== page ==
Rex Milton Rose, Petitioner-appellant, v. Charles E. Morris, Secretary, Department of Social & Healthservices, State of Washington, Respondent-appellee, 619 F.2d 42 (9th Cir. 1980)Annotate this Case
David F. Stobaugh, Bendich, Stobaugh & Strong, Seattle, Wash., for petitioner-appellant.
Nate D. Mannakee, Olympia, Wash., for respondent-appellee.
Appeal from the United States District Court for the Western District of Washington.
Before DUNIWAY and WALLACE, Circuit Judges, and JAMESON,* District Judge.
DUNIWAY, Circuit Judge:
Habeas Corpus. The district court denied the writ on the ground that Rose was not "in custody pursuant to the judgment of a State court" within the meaning of 28 U.S.C. § 2254(a). We reverse.
I. The Facts.
The relevant facts are these:
In 1971, in the Superior Court of Washington for King County, Rose pled guilty to two separate charges of grand larceny. He was sentenced to three and five years of probation with certain conditions attached, under Washington's deferred sentencing law, R.C.W. 9.95.210 and 220. In 1973, Rose was arrested for robbery and the use of narcotics, but no charges were brought against him for those allegations. Instead, on April 25, 1973, because of this arrest, a combined probation revocation and sentencing hearing was held concerning the two larceny convictions. Rose's probation was revoked and he was sentenced in each case to the custody of the Department of Social and Health Services for a maximum of fifteen years, the sentences to run concurrently. Rose began serving these sentences and was paroled on June 25, 1975. On March 26, 1976, Rose was convicted, in Federal court, on a narcotics charge, and sentenced to a United States penitentiary. On April 12, 1976, the Washington state court revoked his parole because he had been convicted on the Federal charge. However, at the time of the proceedings below, Rose was still incarcerated in a United States penitentiary, serving his federal sentences imposed on March 26, 1976. Washington treats his state sentences as being interrupted by his federal incarceration; they will begin to run again when he is released from the federal penitentiary and again imprisoned by the State.
In his habeas corpus petition, Rose challenges the constitutionality of the April 25, 1973 probation revocation and sentencing proceeding. We express no opinion on the merits of this challenge.
II. The Law.
In Peyton v. Rowe, 1968, 391 U.S. 54, 88 S. Ct. 1549, 20 L. Ed. 2d 426, the Court held that a prisoner may challenge a future sentence that he is not yet serving, 391 U.S. at 67, 88 S. Ct. at 1556. Since that holding, the Court has emphasized that "habeas corpus relief is not limited to immediate release from illegal custody, but that the writ is available as well to attack future confinement and obtain future releases." Preiser v. Rodriguez, 1973, 411 U.S. 475, 487, 93 S. Ct. 1827, 1835, 36 L. Ed. 2d 439. A state detainer warrant against a federal prisoner is sufficient "custody" to confer habeas corpus jurisdiction. See Braden v. 30th Judicial Circuit of Kentucky, 1973, 410 U.S. 484, 488-489, 93 S. Ct. 1123, 1126, 35 L. Ed. 2d 443; Estelle v. Dorrough, 1975, 420 U.S. 534, 536, n.2, 95 S. Ct. 1173, 1175, n.2, 43 L. Ed. 2d 377. The Court has also held that a person who has been paroled and remains under the control of a parole board may nevertheless challenge his state sentence in a federal habeas corpus proceeding provided that he has exhausted all state court remedies, as Rose has done here. Jones v. Cunningham, 1963, 371 U.S. 236, 83 S. Ct. 373, 9 L. Ed. 2d 285. See, also, Gagnon v. Scarpelli, 1973, 411 U.S. 778, 780, 93 S. Ct. 1756, 1758, 36 L. Ed. 2d 583; Eskridge v. Rhay, 9 Cir., 1965, 345 F.2d 778, 779, n.1.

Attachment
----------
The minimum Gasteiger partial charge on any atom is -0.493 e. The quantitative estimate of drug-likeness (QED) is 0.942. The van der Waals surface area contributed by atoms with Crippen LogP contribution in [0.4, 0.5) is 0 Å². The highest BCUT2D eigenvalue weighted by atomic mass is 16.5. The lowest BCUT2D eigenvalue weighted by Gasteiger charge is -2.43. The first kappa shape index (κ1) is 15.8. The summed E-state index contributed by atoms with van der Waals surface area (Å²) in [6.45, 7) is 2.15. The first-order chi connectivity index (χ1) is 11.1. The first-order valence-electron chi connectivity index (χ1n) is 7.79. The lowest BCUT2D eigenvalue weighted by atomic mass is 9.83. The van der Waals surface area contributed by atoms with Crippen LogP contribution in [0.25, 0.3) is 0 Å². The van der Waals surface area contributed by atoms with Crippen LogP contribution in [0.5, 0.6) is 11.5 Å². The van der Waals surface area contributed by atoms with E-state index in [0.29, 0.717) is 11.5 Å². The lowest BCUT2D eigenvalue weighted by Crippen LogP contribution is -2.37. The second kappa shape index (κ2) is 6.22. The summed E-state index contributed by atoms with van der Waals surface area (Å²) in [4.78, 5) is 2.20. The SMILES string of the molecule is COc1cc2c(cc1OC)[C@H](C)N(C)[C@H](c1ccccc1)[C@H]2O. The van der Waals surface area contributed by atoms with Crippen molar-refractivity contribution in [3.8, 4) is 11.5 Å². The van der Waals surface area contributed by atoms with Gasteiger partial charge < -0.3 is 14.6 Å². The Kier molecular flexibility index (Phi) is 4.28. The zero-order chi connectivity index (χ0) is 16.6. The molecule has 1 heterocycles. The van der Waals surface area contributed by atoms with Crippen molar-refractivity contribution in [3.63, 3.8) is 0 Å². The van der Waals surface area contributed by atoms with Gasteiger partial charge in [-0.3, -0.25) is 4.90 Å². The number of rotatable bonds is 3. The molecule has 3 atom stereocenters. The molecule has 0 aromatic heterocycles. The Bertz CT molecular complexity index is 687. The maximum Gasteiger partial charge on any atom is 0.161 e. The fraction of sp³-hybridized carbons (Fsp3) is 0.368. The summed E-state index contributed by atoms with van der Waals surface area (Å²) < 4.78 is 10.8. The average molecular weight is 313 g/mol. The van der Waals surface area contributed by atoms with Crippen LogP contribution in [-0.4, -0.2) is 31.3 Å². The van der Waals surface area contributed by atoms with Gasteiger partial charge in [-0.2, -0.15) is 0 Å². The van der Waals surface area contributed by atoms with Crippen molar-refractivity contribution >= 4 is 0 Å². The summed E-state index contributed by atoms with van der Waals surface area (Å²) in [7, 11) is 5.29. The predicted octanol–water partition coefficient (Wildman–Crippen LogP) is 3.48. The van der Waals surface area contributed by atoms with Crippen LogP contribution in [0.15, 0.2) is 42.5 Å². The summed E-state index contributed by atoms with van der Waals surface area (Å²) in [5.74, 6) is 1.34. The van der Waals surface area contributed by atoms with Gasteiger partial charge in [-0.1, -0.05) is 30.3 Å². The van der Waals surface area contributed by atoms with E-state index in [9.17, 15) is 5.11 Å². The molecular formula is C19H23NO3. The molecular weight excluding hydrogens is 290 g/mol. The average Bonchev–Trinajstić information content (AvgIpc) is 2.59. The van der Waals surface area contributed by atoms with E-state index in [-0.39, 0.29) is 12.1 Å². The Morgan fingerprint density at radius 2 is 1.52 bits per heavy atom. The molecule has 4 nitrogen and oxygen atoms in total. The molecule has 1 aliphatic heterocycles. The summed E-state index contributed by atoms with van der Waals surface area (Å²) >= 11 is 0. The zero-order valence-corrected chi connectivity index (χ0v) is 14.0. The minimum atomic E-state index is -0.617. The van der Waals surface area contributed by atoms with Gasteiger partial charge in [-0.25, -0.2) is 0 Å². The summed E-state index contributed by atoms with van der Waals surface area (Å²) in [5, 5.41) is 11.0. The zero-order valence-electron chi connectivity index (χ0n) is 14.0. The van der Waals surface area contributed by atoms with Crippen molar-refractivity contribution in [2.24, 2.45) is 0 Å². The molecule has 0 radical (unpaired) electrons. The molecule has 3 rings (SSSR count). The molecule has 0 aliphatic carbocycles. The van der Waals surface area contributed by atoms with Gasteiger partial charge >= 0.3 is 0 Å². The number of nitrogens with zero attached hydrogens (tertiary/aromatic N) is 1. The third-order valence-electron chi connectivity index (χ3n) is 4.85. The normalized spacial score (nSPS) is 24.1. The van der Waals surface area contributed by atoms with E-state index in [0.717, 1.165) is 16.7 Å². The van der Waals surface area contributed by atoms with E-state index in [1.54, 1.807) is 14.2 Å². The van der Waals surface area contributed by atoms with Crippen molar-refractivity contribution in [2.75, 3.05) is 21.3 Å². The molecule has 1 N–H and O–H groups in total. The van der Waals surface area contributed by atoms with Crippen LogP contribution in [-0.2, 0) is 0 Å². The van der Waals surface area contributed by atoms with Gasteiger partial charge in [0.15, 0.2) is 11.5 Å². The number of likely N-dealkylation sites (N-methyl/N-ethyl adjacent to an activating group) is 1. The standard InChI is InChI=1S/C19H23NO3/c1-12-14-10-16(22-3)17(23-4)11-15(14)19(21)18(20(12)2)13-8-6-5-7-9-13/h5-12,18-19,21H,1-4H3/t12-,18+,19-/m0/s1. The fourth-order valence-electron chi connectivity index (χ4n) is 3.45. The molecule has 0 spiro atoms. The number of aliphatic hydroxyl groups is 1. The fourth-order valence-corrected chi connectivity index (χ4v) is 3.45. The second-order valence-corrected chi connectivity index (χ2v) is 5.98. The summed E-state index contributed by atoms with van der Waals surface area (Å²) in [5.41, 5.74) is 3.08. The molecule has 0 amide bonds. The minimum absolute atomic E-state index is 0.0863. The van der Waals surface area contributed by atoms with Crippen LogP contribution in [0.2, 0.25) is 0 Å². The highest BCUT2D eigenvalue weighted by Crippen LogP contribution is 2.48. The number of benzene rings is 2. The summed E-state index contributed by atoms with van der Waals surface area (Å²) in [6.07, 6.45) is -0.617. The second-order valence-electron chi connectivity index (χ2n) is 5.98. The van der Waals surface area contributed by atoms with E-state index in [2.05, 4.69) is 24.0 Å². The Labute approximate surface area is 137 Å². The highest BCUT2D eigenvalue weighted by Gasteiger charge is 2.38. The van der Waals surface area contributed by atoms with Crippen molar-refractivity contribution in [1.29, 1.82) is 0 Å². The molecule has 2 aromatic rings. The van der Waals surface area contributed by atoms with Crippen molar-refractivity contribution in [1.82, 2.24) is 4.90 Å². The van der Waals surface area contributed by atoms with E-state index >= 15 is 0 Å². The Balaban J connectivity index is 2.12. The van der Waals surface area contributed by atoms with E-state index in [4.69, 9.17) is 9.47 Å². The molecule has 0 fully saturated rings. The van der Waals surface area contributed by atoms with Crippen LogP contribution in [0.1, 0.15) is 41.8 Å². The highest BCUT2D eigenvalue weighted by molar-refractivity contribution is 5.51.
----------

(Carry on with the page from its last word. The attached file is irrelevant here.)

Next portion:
The decision of the district court that Rose is insufficiently in custody to bring a habeas corpus petition is incorrect for two reasons. Under the holding in Jones v. Cunningham, supra, the facts that Rose was paroled in 1975 and that his parole was revoked in 1976, do not affect his ability to challenge the constitutionality of the 1973 proceedings leading to the imposition of his sentence. Both the parole and its revocation rest upon the 1973 sentence. Under the holdings of Braden and Estelle, supra, a detainer in the form of a communication from the Washington State Board of Prison Terms and Paroles requesting that it be notified before Rose was to be released from federal custody so that it could retake Rose and require him to begin serving the balance of his sentences (C.T.69), is sufficient "custody" to allow a habeas corpus action. To say that Rose's present state "custody" is based on his federal narcotics conviction rather than his state offenses is clearly wrong.
Reversed and remanded for further proceedings.
The Honorable William J. Jameson, Senior United States District Judge for the District of Montana, sitting by designation